Family law is often seen as the area that deals with “real people”. It is very client-facing, and usually involves working with people who are undergoing turmoil in their personal lives.

family_law Matters are very varied because no two clients have experienced exactly the same issues.

“Many people think family law must simply mean divorce. Actually, it is any subject that touches on a family, including family breakdown, surrogacy, and trust disputes,” says Barbara Reeves, a partner in Mishcon de Reya’s family department.

“Primarily it’s a forward-looking area of law, concerned with social needs and judgments. It involves many elements that you might not deal with in other areas. Clients tell you facts they’ve never told their friends and family.”

Strong personal skills are a must, but an ability to keep professional distance and give tough advice is equally important.

“Unlike my friends who went off to work for big corporate firms, I have a lot of interaction with real people,” says Julian Ribet, a partner at family law boutique Levison Meltzer Pigott. “You are meeting clients at a very difficult time in their lives and that can be quite challenging but you are hopefully setting them on a road to a happy future with all these issues resolved.”

Life in practice

“Every day is different and unpredictable,” says Withers partner Michael Gouriet, describing life in practice as “sailing in a storm”.

“It’s so emotionally draining for clients and you have no control over what the other side is doing. You are forced to deal with unexpected complications,” he says.

Family practitioners often end up straddling other areas of law due to the varied issues involved in their cases.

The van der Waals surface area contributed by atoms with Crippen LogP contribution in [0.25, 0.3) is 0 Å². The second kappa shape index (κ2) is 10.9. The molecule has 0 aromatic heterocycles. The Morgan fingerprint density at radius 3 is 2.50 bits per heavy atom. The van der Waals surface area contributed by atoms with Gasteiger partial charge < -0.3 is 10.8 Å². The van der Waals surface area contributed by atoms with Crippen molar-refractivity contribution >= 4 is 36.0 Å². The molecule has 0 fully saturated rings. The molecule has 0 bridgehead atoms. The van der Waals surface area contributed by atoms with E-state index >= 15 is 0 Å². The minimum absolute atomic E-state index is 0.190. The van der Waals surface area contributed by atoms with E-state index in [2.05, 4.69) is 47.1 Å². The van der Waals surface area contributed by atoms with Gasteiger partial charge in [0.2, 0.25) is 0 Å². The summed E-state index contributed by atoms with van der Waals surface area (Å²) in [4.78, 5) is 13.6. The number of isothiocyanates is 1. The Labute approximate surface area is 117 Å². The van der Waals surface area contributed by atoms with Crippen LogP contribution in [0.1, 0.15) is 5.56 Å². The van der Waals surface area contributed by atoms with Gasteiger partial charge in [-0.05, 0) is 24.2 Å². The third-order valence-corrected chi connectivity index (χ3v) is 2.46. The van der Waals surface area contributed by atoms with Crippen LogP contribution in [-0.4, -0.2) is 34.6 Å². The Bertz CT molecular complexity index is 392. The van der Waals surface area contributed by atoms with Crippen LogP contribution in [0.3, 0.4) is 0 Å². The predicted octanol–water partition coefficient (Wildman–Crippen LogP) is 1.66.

“When a couple gets divorced the related areas that you’re going to encounter are property law, because they are likely to own or rent a property, tax laws because disposal of assets means tax consequences, and business or company law because people may have interest in business. You may also encounter trusts,” Gouriet explains.

Cases sometimes include dealing with foreign lawyers, such as when one party in a divorce wants to move abroad with their children. Clients may also have property in other countries.

The most difficult divorce cases involve children, Ribet says. Sometimes parents will use their kids as bargaining chips, or one party will want to move abroad, making it very difficult for the other to maintain frequent contact with their children.

“The hardest are leave to remove cases because ultimately they decide where the child lives for the rest of their life,” he says.

Yet the job can also be very rewarding, particularly when the lawyer is able to see a client through to a happier place.

“Quite regularly you have people tell you, ‘I’m never going to get married again’, and then a couple of years later you get a phone call saying ‘Can I have my decree absolute because I am getting remarried again, I’ve met someone else’,” says Ribet. “That’s a nice part of the job.”

What skills are needed?

Empathy is vitally important for a family lawyer because they often deal with clients who are undergoing traumatic changes to their lives.

“You have to be good at listening,” says Ribet. “You have to try and put yourself in their position. Even if you’ve heard similar things before from other clients, for them it’s the first time they’re going through it and it’s like a massive bereavement.”

Yet Reeves warns against becoming too emotionally involved in client issues. It’s no good simply being a good listener, she says, because you are being hired to find realistic solutions for your client.

“You don’t want to fall into becoming a counsellor for your client. It’s very easy for you to feel like you’re the client’s best friend, but primarily you’re the legal advisor. Be sensitive, empathetic but maintain appropriate boundaries about the relationship that you have.”

Family lawyers often have to deliver difficult blows, particularly when it comes to their clients’ finances following divorce or separation.